Definition and Overview

Endometrial biopsy is the process of obtaining a tissue sample of the endometrium for assessment. The doctor who specializes in the procedure is called a gynecologist.

The female reproductive system is composed of several parts such as the ovaries that produce the eggs, the uterus or the womb, the fallopian tube where the eggs travel, and the cervix that connects the womb to the vagina and thus serves as the entrance to the uterus.

The uterus, meanwhile, is largely composed of the corpus or the body where the baby develops. It has two linings, one of which is the endometrium, which is found in the inner part.

The endometrium is a good indication of any hormonal problems since its structure, such as its thickness, changes during a menstrual cycle. If the woman has become pregnant, it becomes thicker in response to increased production of estrogen to prepare the uterus for fetal growth. If there’s no fertilization, the body produces more progesterone, which thins out the endometrium so it sheds and becomes blood flow during menstruation.

Abnormalities, nevertheless, can develop in any part of the reproductive system especially the uterus and even the endometrium itself. These include uterine or endometrial cancer, endometriosis, and fibroids. The biopsy can help gynecologists better understand the causes of these abnormalities so they can also provide the right treatment.

Why Should Undergo and Expected Results

Endometrial biopsy is often recommended to women who experience abnormal bleeding. This may mean profuse or heavy flow during menstruation, irregular menstruation, or the lack of it. All of these may point out to several problems including hormonal imbalance or diseases such as cancer.

Endometriosis is a disorder wherein the endometrium develops outside the uterus, spreading to nearby organs such as the ovaries and the bowel. They can still thicken, which may irritate the organs, causing lesions in the process. The disorder often leads to very painful periods and infertility. Both uterine and endometrial cancers are caused by certain abnormal cells that continue to grow and spread. Uterine cancer refers to the cancer of the body of the uterus.

The biopsy can also be used to confirm or rule out hyperplasia, which is the enlargement of the endometrium due to the abnormal production of cells. This is often considered as a pre-cancer stage.

The biopsy can also be one of the evaluation tools for infertility, but it’s largely due to hormonal imbalance and metabolic disorders, which prevent eggs to mature or the endometrium to thicken and support the uterus for pregnancy.

Women who have already undergone menopause may also be requested to undergo the exam if they continue to experience abnormal bleeding. Endometrial biopsy is also a good determinant whether hormone and fertility therapies have been working.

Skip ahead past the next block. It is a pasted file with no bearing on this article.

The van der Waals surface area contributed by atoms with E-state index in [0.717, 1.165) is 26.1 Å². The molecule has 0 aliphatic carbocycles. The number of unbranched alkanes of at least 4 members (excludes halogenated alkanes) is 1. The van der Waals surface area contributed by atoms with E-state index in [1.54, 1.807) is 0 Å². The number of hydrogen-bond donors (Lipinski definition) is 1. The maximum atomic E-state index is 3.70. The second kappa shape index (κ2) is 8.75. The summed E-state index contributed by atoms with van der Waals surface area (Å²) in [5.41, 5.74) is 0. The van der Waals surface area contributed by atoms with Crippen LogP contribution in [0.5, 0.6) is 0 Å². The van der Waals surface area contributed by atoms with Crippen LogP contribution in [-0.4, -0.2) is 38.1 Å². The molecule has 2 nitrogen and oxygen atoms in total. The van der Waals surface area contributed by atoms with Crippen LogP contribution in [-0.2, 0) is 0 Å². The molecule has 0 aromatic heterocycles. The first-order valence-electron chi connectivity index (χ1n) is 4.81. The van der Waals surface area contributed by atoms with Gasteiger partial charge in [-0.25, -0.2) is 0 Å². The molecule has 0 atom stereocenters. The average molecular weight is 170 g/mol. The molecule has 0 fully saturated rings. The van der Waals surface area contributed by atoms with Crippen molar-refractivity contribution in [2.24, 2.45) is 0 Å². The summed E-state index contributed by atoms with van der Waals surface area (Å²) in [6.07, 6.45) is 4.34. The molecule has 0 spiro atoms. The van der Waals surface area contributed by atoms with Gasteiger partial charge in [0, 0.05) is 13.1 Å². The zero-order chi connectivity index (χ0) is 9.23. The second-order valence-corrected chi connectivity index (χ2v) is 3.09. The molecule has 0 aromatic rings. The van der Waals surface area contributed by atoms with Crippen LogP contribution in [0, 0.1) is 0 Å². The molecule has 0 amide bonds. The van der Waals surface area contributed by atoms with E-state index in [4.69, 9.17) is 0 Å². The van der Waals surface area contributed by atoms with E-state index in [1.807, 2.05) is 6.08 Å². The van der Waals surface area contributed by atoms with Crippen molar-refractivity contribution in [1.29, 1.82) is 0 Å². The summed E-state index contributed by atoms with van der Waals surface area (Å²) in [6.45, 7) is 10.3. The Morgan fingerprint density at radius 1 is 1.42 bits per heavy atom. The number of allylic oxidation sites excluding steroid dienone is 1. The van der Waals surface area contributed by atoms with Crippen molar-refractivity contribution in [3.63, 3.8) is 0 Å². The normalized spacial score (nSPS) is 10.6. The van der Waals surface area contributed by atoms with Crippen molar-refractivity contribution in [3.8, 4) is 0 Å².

Some women go through Pap smear first. Pap smear is the screening test for cervical cancer, and it involves scraping sample cells from the cervix. If the result of the test shows any abnormality, the gynecologist may ask for more exams such as endometrial biopsy to make an accurate diagnosis.

Endometrial biopsy is not performed on women who are pregnant, are morbidly obese, or have already been diagnosed with gynecological cancers. Any inflammation of the vagina or the pelvis may also hinder the test’s ability to detect any abnormalities. Women may have to wait it out until the bleeding has stopped before the test can be performed.

The test can be completed within 10 minutes, but it may take a week for the results to come out, which by then will determine if there are abnormalities in the structure, tissue, and cells present.

How Does the Procedure Work?

The biopsy doesn’t require any anesthesia, although some patients request for it to reduce anxiety. During the exam, the patient is made to lie on the examination table, with feet resting on the stirrups and the legs spread open.

The gynecologist then slowly inserts a speculum to keep the vagina open and steady all throughout the exam. This will then allow the gynecologist to see the cervix. An instrument will then be used to open the cervix and sometimes to stretch it if the opening is still quite narrow. A numbing agent may be applied to minimize discomfort and pain.

At this point, the gynecologist has at least three options on how to obtain samples of the endometrium. The sample can be obtained using a pipette, which suction the lining. The procedure can also be performed through electronic suction or jet irrigation, which uses water to wash off the lining.

Once the sample has been obtained and the tissue is sent to the lab for assessment, the patient is scheduled for a follow-up appointment where the results of the biopsy will be discussed.

Possible Complications and Risks

Patients may feel discomfort and pain during the exam. There may also be abdominal cramping and bleeding, but these should stop within a few hours after the procedure. Rarely, the exam leads to a puncture of the uterus or infection of the pelvis.

References:

  • Choby BA. Endometrial biopsy. In: Pfenninger JL, Fowler GC, eds. Pfenninger & Fowler’s Procedures for Primary Care. 3rd ed. Philadelphia, Pa: Elsevier Mosby; 2010:chap 143.
  • Lentz GM. Endoscopy: hysteroscopy and laparoscopy: indications, contraindications and complications. In Lentz GM, Lobo RA, Gershenson DM, Katz VL, eds. Comprehensive Gynecology. 6th ed. Philadelphia, Pa: Elsevier Mosby; 2012:chap 10.
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